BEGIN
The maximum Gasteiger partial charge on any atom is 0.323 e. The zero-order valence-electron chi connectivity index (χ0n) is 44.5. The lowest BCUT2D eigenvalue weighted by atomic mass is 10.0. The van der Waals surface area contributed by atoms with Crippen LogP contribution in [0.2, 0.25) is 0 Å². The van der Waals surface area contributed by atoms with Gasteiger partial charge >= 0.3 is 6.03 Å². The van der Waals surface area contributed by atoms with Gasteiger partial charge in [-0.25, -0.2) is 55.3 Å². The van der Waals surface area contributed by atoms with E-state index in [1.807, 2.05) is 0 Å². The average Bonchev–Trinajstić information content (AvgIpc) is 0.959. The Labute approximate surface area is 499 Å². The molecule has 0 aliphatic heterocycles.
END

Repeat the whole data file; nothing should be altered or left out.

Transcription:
The maximum Gasteiger partial charge on any atom is 0.323 e. The zero-order valence-electron chi connectivity index (χ0n) is 44.5. The lowest BCUT2D eigenvalue weighted by atomic mass is 10.0. The van der Waals surface area contributed by atoms with Crippen LogP contribution in [0.2, 0.25) is 0 Å². The van der Waals surface area contributed by atoms with Gasteiger partial charge >= 0.3 is 6.03 Å². The van der Waals surface area contributed by atoms with Gasteiger partial charge in [-0.25, -0.2) is 55.3 Å². The van der Waals surface area contributed by atoms with E-state index in [1.807, 2.05) is 0 Å². The average Bonchev–Trinajstić information content (AvgIpc) is 0.959. The Labute approximate surface area is 499 Å². The molecule has 0 aliphatic heterocycles.